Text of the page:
If Ravens quit vs. Texans, it could be a firable offense

On the Ravens

December 03, 2005|By MIKE PRESTON

There can be no excuses if the Ravens lose to the Houston Texans tomorrow at M&T Bank Stadium. No one wants to hear about injuries, inexperienced quarterbacks or lack of motivation. Nothing.

As far as the Ravens' coaching staff is concerned, their Super Bowl is being played against the Texans, or coach Brian Billick will have absolutely no ammunition when he meets with owner Steve Bisciotti at the end of the season. Well, if the Ravens lose, Billick might be meeting with Bisciotti on Monday morning.

What can he say if they lose?

Maybe he can mumble and stutter about "schematics, profiles, or parameters," but there can be no defense for losing to Houston.

The Texans (1-10) are the NFL's worst. They have the league's No. 31-ranked offense and No. 30 defense. They have allowed young quarterback David Carr to be punished with 50 sacks. He certainly won't be buying his offensive line any Rolex watches for Christmas.

The Texans are an NFL expansion franchise that hasn't grown up, and the Ravens (3-8) are a team that has grown old, but they still have 13 Pro Bowl players on the roster.

It will come down to which team has quit the most. Let's call it "The Shut It Down Bowl." Because neither team can make the postseason, some players become more concerned about injuries than playing hard. Some agents ask their players, or some players volunteer to "shut it down."

The Ravens are an eight-point favorite, and they should win at home. But if not, Texans coach Dom Capers might not be the only coach walking the plank at the end of the season.

Nominations for Ravens scapegoats of the year are quarterback coach Rick Neuheisel, and secondary coaches Johnnie Lynn and Dennis Thurman.

Somebody has to take the fall for this team drastically underachieving if Billick doesn't. It's easy to point a finger at Neuheisel because Kyle Boller and Anthony Wright performed so badly.

In the preseason, the Ravens were expected to have one of the best secondary units in the league with five Pro Bowl players on the back end of the defense. But at times, the group has looked clueless with busted coverages, and it has lacked communication.

Neuheisel is innocent. Neither Billick, Matt Cavanaugh, Jim Fassel nor David Shaw has been able to develop Boller during the past three seasons. And The Sporting News didn't rank either Boller or Wright in its top 50 quarterbacks in a preseason poll.

As for Lynn and Thurman, there's something wrong. Either the players or the coaches are having problems with the scheme. It's time for a full-fledged, Watergate-type investigation, similar to the one the Ravens are conducting in trying to find "The Source" that leaks information around the complex.

Safety Will Demps is out for the season with a torn anterior cruciate ligament, and it will have significant impact on the Ravens.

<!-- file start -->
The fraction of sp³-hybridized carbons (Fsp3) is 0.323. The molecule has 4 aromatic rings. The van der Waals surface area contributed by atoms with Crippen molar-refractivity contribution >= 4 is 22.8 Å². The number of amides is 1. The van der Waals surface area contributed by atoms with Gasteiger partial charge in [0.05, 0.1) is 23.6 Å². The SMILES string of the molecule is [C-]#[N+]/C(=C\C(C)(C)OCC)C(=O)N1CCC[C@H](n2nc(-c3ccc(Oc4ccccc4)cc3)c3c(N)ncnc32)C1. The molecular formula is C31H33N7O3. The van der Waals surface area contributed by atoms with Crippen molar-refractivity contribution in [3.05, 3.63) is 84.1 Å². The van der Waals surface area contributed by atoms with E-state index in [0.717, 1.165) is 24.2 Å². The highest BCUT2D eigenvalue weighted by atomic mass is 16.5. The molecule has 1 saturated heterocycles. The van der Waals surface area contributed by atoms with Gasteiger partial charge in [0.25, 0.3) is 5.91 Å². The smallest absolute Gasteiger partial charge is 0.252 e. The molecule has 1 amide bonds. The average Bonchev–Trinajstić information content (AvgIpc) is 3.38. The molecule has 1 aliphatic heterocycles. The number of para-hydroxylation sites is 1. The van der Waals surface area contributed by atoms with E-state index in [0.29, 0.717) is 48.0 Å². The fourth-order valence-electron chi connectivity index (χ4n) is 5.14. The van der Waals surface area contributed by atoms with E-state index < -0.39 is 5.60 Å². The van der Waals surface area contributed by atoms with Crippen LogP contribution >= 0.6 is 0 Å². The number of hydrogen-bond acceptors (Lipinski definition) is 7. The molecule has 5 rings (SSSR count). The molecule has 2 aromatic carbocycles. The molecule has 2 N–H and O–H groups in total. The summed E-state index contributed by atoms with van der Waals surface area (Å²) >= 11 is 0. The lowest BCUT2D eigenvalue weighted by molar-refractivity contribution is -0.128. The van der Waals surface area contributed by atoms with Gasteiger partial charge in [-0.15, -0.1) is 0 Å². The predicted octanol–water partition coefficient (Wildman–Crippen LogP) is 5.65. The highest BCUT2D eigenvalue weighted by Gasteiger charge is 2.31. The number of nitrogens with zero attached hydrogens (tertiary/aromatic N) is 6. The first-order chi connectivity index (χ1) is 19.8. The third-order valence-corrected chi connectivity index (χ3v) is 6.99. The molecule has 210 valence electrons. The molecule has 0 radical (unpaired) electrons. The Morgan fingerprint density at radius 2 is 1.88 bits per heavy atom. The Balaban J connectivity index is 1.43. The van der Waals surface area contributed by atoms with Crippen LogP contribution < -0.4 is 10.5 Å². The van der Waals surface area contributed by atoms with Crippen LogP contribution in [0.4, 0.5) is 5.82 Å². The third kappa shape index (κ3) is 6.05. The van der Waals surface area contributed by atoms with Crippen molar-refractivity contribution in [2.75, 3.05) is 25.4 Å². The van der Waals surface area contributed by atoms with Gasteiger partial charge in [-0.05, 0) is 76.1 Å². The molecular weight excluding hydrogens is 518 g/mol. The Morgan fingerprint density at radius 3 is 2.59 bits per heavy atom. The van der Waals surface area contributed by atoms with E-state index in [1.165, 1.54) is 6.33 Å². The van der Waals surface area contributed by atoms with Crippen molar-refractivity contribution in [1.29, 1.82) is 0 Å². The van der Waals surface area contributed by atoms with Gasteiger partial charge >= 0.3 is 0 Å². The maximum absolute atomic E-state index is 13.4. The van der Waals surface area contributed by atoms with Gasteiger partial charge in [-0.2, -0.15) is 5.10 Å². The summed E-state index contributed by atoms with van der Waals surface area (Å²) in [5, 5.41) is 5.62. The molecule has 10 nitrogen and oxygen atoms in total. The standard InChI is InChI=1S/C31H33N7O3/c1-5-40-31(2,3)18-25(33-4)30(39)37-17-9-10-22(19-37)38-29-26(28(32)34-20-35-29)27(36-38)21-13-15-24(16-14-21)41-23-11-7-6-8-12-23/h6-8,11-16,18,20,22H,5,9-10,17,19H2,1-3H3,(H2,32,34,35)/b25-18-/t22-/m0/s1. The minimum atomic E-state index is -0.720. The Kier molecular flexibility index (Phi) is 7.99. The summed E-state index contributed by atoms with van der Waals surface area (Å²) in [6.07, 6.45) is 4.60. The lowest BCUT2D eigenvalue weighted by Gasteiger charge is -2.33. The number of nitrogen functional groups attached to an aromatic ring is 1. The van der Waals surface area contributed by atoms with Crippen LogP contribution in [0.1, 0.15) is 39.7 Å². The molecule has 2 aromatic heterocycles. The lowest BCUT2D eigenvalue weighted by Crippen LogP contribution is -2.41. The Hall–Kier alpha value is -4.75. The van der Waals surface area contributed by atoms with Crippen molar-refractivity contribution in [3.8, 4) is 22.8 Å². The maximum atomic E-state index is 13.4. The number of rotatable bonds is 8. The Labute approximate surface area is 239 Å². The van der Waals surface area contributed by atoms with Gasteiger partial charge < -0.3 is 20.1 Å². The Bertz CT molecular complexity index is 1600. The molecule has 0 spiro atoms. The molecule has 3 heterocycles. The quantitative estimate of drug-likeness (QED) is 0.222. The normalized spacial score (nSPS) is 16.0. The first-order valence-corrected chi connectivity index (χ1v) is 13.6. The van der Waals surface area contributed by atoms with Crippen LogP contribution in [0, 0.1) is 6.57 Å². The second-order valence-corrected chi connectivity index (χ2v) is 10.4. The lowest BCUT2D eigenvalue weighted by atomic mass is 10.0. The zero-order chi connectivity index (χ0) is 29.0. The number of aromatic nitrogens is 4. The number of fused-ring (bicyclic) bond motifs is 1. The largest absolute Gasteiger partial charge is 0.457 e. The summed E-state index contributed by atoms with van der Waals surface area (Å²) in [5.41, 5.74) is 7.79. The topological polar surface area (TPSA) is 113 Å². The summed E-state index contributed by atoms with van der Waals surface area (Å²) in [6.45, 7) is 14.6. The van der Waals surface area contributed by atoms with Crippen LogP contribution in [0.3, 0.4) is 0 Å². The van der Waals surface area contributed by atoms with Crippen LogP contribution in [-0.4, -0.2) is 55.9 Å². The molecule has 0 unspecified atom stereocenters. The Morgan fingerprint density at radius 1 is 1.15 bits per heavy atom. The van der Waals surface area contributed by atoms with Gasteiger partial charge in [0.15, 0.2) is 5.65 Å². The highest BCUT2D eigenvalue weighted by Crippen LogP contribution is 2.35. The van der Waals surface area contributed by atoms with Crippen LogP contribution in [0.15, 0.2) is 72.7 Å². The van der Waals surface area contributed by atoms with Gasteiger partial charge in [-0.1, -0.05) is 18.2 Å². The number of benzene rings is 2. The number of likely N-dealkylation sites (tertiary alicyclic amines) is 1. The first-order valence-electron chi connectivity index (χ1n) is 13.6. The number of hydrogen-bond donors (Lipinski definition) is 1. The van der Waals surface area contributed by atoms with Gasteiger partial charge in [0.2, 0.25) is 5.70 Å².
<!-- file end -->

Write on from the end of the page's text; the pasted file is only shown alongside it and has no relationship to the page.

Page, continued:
Demps, along with fellow safety Ed Reed, are nearly the only players in the secondary who understand the schemes. When Reed missed the past five games because of a high ankle sprain, Demps was largely responsible for setting the alignment. The Ravens should get Reed back tomorrow, but now Demps is gone.

Also, Demps is a diehard player, a throwback. He beat the odds as a rookie free agent out of San Diego State to make the Ravens' roster four years ago and is the consummate professional. There's not a lot of flash, just great substance. You need a certain number of Demps-type players on a roster, especially since they will go hard every play regardless of whether the team is in postseason contention.

Speaking of which, cornerbacks Deion Sanders and Dale Carter aren't as good as they used to be, but at least they're out there playing full time and hard. At this point, that's all you can ask. It says something about their character, as opposed to some players who have given up.

It has become a weekly occurrence. Jamal Lewis talks, the media listens and he shoots subtle messages to the powers that be. Regardless of how he has performed on the field this season, there's an admiration for Lewis because he speaks his mind, unlike some of his teammates who often repeat the "Billick speak."

It was amusing this week when Lewis was asked about his "coming-out" game against the Bengals when he rushed for 113 yards on 23 carries, the first time he went over the 100-yard mark this season. He wasn't going to give anyone credit and hinted that he has been asking for more than 20 carries a game most of the season.

"I'm saying we didn't have any other tailbacks," Lewis said. "So you can take what you want to take, but we didn't have any other tailbacks. Who are you going to give the ball to?"

He was right. There was no stroke of genius, no great strategy. Everyone else was injured. Here's a toast to Lewis in hoping that he stays on the roster for another year or two, just to add some truth and sanity to this team during the course of the year.

Billick has taken his usual stance of defending Boller.

"If anybody had any doubt about Kyle Boller's physical toughness, they had to put that aside after the Pittsburgh game," Billick said. "The way he came back and responded under those circumstances [against Cincinnati on Sunday], I don't know if anyone can question his mental toughness. Whether that adds up to being a good quarterback, that's what we'll work through."

That's all great, but aren't we missing something here: Whatever happened to a quarterback having accuracy?

mike.preston@baltsun.com

Texans@Ravens Tomorrow, 1 p.m., Ch. 13, 1300 AM, 102.7 FM Line: Ravens by 8 1/2

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